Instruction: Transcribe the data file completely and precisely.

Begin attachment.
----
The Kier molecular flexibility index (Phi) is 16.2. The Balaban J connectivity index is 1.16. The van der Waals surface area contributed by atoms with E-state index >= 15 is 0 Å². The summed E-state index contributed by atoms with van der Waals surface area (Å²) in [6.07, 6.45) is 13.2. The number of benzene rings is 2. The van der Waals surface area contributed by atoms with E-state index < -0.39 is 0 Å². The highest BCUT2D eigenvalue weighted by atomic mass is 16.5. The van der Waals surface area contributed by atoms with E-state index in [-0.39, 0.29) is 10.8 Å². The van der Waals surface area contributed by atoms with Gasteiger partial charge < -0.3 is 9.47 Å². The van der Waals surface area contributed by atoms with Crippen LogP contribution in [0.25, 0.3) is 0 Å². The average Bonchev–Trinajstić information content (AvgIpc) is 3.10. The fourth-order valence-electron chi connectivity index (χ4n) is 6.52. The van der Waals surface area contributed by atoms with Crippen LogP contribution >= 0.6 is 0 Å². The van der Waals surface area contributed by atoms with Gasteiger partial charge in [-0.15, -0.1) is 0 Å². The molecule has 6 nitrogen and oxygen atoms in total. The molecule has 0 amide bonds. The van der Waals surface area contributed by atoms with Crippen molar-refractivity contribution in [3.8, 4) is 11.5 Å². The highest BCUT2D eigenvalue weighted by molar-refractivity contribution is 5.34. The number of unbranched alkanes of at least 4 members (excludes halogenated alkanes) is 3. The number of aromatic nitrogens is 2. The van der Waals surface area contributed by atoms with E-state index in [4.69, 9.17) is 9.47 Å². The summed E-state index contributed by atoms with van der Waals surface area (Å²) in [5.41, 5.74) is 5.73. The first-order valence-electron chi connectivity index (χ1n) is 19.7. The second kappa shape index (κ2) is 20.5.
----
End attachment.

The Kier molecular flexibility index (Phi) is 16.2. The Balaban J connectivity index is 1.16. The van der Waals surface area contributed by atoms with E-state index >= 15 is 0 Å². The summed E-state index contributed by atoms with van der Waals surface area (Å²) in [6.07, 6.45) is 13.2. The number of benzene rings is 2. The van der Waals surface area contributed by atoms with E-state index < -0.39 is 0 Å². The highest BCUT2D eigenvalue weighted by atomic mass is 16.5. The van der Waals surface area contributed by atoms with E-state index in [-0.39, 0.29) is 10.8 Å². The van der Waals surface area contributed by atoms with Gasteiger partial charge < -0.3 is 9.47 Å². The van der Waals surface area contributed by atoms with Crippen LogP contribution in [0.25, 0.3) is 0 Å². The average Bonchev–Trinajstić information content (AvgIpc) is 3.10. The fourth-order valence-electron chi connectivity index (χ4n) is 6.52. The van der Waals surface area contributed by atoms with Crippen LogP contribution >= 0.6 is 0 Å². The van der Waals surface area contributed by atoms with Gasteiger partial charge in [-0.15, -0.1) is 0 Å². The molecule has 6 nitrogen and oxygen atoms in total. The molecule has 0 amide bonds. The van der Waals surface area contributed by atoms with Crippen molar-refractivity contribution in [3.8, 4) is 11.5 Å². The highest BCUT2D eigenvalue weighted by molar-refractivity contribution is 5.34. The number of unbranched alkanes of at least 4 members (excludes halogenated alkanes) is 3. The number of aromatic nitrogens is 2. The van der Waals surface area contributed by atoms with E-state index in [4.69, 9.17) is 9.47 Å². The summed E-state index contributed by atoms with van der Waals surface area (Å²) in [5.41, 5.74) is 5.73. The first-order valence-electron chi connectivity index (χ1n) is 19.7. The second kappa shape index (κ2) is 20.5.